Chelsey Nieman's Graduate Exit Seminar
Chelsey will be presenting her Graduate Exit Seminar on Friday, April 5, 2019 in 128 Heffner Building (Wetlands).
Her title is Visual Ecology of Lake Erie Fishes: An Investigation of the Impacts of Elevated Turbidity on Vision.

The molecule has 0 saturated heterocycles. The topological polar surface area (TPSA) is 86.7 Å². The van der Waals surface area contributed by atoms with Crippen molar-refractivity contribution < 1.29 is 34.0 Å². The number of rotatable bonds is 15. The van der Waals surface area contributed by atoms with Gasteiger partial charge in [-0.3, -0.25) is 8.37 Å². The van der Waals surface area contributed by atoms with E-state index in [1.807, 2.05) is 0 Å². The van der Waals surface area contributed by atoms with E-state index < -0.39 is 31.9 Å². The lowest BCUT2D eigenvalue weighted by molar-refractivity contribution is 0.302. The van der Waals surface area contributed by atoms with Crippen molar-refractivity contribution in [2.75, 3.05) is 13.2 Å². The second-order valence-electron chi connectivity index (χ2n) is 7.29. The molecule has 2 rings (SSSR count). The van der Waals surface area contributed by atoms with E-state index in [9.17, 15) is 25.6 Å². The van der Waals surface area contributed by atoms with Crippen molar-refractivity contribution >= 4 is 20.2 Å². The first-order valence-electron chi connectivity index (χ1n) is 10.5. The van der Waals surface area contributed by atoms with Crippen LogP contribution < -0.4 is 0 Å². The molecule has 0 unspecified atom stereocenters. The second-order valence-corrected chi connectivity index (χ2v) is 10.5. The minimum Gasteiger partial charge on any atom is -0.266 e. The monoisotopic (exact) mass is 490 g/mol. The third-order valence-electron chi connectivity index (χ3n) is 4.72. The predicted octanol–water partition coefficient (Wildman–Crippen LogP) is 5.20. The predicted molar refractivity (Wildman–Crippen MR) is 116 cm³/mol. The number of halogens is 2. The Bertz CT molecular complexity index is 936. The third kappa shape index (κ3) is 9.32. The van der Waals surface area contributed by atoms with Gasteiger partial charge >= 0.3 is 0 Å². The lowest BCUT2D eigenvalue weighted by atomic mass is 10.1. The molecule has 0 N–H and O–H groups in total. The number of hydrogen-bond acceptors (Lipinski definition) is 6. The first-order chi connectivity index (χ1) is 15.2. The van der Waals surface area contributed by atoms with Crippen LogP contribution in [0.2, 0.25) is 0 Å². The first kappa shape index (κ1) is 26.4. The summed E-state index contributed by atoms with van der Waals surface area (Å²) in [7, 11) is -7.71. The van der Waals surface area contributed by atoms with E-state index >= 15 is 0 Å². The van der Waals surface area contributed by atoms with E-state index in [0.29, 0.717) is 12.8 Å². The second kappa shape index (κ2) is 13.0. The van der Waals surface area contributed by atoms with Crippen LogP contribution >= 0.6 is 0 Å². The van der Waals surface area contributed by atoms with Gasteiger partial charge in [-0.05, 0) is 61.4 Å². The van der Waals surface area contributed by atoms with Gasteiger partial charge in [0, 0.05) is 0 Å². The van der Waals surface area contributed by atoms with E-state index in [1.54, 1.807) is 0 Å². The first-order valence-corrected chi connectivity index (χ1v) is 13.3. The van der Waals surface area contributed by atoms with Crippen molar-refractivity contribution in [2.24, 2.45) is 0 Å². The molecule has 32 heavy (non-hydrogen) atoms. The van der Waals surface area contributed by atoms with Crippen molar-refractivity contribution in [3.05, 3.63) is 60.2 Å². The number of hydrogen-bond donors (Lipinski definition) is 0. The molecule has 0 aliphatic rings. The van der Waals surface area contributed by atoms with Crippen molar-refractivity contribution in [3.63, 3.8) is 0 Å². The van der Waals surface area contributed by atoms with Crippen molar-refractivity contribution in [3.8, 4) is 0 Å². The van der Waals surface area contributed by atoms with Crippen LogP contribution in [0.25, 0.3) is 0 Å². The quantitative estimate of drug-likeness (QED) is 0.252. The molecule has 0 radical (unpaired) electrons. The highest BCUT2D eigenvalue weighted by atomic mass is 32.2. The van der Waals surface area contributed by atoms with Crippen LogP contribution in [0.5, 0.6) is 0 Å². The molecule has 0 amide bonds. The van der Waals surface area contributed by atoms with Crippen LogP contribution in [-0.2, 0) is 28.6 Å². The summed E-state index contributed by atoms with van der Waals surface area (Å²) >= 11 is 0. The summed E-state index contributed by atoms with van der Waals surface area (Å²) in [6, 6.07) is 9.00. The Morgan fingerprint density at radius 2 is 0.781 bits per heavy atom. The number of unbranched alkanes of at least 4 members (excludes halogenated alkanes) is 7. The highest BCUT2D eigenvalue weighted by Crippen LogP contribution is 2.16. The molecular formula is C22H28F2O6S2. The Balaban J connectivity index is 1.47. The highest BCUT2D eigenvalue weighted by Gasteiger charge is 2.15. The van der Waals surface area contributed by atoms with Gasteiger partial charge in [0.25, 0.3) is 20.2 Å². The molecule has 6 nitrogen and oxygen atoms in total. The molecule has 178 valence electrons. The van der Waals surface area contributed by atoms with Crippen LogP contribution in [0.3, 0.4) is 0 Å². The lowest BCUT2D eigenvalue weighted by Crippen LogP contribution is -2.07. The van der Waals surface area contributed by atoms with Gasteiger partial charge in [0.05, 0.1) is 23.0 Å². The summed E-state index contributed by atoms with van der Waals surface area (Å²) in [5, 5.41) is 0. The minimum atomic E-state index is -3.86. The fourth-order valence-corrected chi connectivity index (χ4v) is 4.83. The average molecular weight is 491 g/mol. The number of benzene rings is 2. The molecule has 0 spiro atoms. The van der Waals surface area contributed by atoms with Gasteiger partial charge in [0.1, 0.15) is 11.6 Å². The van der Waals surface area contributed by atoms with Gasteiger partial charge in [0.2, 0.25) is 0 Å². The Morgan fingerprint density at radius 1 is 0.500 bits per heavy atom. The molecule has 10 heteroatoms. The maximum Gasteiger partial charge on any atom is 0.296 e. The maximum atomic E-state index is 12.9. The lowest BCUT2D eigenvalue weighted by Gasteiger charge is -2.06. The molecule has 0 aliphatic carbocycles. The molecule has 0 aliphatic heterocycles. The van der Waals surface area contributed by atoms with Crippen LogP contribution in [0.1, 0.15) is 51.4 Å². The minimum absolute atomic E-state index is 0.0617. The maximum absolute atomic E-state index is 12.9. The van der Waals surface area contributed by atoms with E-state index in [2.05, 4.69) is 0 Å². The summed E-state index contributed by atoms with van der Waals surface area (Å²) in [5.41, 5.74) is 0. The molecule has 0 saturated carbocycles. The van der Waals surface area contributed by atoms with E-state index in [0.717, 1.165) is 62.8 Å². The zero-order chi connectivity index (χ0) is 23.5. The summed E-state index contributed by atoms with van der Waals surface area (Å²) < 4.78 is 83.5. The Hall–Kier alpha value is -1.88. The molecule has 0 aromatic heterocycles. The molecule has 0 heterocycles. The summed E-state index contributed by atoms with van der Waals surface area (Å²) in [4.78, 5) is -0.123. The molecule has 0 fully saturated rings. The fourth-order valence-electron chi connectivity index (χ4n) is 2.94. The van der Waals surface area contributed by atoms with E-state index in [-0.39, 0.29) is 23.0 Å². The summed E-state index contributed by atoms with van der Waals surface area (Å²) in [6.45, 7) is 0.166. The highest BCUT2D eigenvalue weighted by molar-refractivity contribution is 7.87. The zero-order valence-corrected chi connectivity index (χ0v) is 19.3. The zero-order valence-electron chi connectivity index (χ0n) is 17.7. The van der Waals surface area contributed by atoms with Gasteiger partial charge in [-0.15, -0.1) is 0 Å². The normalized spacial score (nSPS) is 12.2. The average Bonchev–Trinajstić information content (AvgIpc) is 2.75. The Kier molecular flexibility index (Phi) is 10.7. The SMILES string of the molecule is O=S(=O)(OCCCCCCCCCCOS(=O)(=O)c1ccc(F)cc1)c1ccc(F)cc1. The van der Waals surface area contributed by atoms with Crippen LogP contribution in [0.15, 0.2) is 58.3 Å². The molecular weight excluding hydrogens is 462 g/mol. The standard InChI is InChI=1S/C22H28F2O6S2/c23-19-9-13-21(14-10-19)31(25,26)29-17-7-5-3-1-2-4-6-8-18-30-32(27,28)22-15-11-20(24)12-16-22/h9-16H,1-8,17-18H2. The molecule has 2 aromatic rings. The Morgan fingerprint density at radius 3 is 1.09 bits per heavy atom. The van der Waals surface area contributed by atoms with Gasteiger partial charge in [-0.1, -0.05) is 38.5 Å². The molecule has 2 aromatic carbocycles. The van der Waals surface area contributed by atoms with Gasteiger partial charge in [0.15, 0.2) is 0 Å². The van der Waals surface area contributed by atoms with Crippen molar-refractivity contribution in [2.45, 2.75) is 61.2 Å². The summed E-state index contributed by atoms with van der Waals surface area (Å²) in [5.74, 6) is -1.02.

Aquatic environments globally are experiencing increases in intense modification from human activities, which can result in severe consequences for freshwater fish. One key stressor is that of turbidity, which is associated with increased urbanization and run-off as well as increased anthropogenic nutrient inputs. While elevated turbidity is likely to result in negative physical consequences for fish, it is also likely to result in disruptions to sensory mechanisms of species in these ecosystems. Changes to the visual environment from increased turbidity are expected to result in disrupted visual ecology and are hypothesized to lead to community-level shifts in freshwater ecosystems; however, the proximate mechanisms underlying such shifts and the implications for populations and ecosystems remain to be investigated. My main objective was to determine the effects of elevated turbidity on visual ecology of native Lake Erie fishes. Turbidity influences visual abilities differently within and across trophic levels (e.g. planktivores vs. piscivores) and across different types of turbidity (e.g. algal vs. sedimentary). Due to its relatively shallow bathymetry and high levels of urbanization and anthropogenic inputs, Lake Erie has been experiencing high levels of both sedimentary and algal turbidity in recent years. I tested if elevated sedimentary and algal turbidity alter the visual ecology of two Lake Erie fishes, a forage fish, Emerald Shiner (Notropis atherinoides), and a top predator, Walleye (Sander vitreus). The specific objectives of this research were (1) to determine the differential effects of elevated turbidity on visual sensitivity through assessment of the optomotor response, (2) to determine the effects of elevated turbidity on visual acuity using reaction distance tests as a behavioral proxy, (3) to determine the effects of elevated turbidity on prey consumption by emerald shiner, (4) to test for long-term (i.e. decadal) changes in visual morphology of emerald shiner associated with prevailing environmental conditions, and finally, (5) to determine how elevated turbidity, particularly algal turbidity, influences lure color successes in the recreational walleye fishery using a citizen science approach.